The borough of Lambeth, lying south of the river Thames immediately opposite Westminster, seems to figure relatively little in London's history. The modern borough is based largely upon the ancient parish of Lambeth, though with the addition of Clapham and Streatham, formerly part of the Wandsworth metropolitan borough. There seems to have been little development until the eighteenth century except along the riverbank itself. One of Lambeth's few antiquities is Lambeth Palace, the official home of the Archbishop of Canterbury. It has stood on the same Thames-side plot since the 12th century, although much of the present building is a 19th-century refurbishment. Vauxhall, just upstream, was the site of a famous pleasure garden in the eighteenth century though now the borough can boast few green spaces and modern Vauxhall is largely an industrial area.
Almost all the rest of Lambeth is residential. Demographically, Lambeth exhibits the so-called "crap sandwich" pattern - prosperous areas at the northern and southern edges of the borough surround an area that is relatively poor. Brixton and Herne Hill have long been regarded as among London's most deprived areas though many people admire Brixton's multicultural vibrancy.
Lambeth's best feature, from the point of view of the tourist or visitor, is the South Bank; lying at the northern tip of the borough, the Thames-side arts complex dates from the aftermath of the second world war and is the highest concentration of cultural real estate in Britain. Within the complex are the Royal Festival Hall, the Queen Elizabeth Hall, the Purcell Room, the National Theatre, the National Film Theatre, the Hayward Gallery, the Museum of the Moving Image and the London Television Centre. Next to the South Bank sits County Hall, until recently the seat of London's administration but now sadly in private hands. Hanging over the riverside at the north end of the building is the London Eye (also known as the Millennium Wheel), the world's largest Ferris wheel and currently London's newest tourist attraction. Not far from the South Bank is Waterloo Station, one of Britain's busiest railway stations and curently the terminus of the Eurostar services through the Channel Tunnel. Also nearby is the cylindrical glass structure that houses the IMAX cinema, housing one of Britain's largest screens.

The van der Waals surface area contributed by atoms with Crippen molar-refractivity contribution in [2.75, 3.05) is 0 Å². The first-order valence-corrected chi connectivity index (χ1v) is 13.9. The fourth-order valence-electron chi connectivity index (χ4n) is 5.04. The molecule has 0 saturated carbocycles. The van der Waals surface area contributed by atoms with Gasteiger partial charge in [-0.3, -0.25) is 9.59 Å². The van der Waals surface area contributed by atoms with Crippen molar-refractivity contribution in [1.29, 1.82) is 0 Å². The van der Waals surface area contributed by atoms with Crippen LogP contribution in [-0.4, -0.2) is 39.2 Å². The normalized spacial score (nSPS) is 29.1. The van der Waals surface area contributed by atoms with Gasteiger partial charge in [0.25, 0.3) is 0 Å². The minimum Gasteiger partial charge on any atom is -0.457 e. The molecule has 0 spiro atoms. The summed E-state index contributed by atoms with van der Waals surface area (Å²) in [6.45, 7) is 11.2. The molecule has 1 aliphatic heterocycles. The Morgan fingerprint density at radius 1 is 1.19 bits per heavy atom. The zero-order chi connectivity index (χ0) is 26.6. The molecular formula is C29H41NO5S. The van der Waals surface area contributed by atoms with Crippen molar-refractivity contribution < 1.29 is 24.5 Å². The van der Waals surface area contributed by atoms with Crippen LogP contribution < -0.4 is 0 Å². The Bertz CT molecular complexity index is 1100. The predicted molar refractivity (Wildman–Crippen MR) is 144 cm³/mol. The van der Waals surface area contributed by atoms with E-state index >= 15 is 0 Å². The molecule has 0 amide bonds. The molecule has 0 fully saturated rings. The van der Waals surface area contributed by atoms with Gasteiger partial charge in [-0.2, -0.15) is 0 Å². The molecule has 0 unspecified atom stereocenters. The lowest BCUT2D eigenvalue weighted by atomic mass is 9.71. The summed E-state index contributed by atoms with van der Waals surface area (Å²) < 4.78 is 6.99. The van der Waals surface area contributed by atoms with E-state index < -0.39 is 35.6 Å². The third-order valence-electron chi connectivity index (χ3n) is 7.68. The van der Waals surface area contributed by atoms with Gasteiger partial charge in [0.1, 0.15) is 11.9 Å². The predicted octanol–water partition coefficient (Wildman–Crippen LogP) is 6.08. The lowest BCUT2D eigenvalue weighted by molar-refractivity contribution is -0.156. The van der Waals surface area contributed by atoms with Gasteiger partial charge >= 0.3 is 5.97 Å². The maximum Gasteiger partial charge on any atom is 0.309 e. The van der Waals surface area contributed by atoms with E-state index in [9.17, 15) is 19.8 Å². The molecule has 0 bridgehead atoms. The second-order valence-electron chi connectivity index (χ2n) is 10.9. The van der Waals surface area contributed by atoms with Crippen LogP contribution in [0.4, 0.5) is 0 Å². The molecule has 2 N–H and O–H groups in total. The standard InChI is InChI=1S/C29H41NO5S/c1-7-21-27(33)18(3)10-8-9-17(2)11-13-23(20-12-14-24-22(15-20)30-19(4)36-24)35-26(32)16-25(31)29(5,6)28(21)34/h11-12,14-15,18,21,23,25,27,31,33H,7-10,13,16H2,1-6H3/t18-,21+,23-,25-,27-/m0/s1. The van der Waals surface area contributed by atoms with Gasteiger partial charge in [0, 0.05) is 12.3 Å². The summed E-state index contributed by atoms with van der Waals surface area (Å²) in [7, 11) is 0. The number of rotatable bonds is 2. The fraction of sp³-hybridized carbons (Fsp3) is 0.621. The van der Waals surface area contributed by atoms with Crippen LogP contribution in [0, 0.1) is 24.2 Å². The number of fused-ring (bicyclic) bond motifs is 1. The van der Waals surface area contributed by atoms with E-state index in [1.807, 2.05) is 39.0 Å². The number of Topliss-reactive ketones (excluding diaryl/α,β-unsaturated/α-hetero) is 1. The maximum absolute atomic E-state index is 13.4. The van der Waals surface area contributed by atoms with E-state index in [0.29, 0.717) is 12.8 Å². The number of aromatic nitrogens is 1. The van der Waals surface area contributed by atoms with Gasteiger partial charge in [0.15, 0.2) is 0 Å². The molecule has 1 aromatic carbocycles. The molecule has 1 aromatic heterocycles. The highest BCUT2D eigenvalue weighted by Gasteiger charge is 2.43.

||The London Eye|
||The South Bank|
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This page last updated 18th April 2001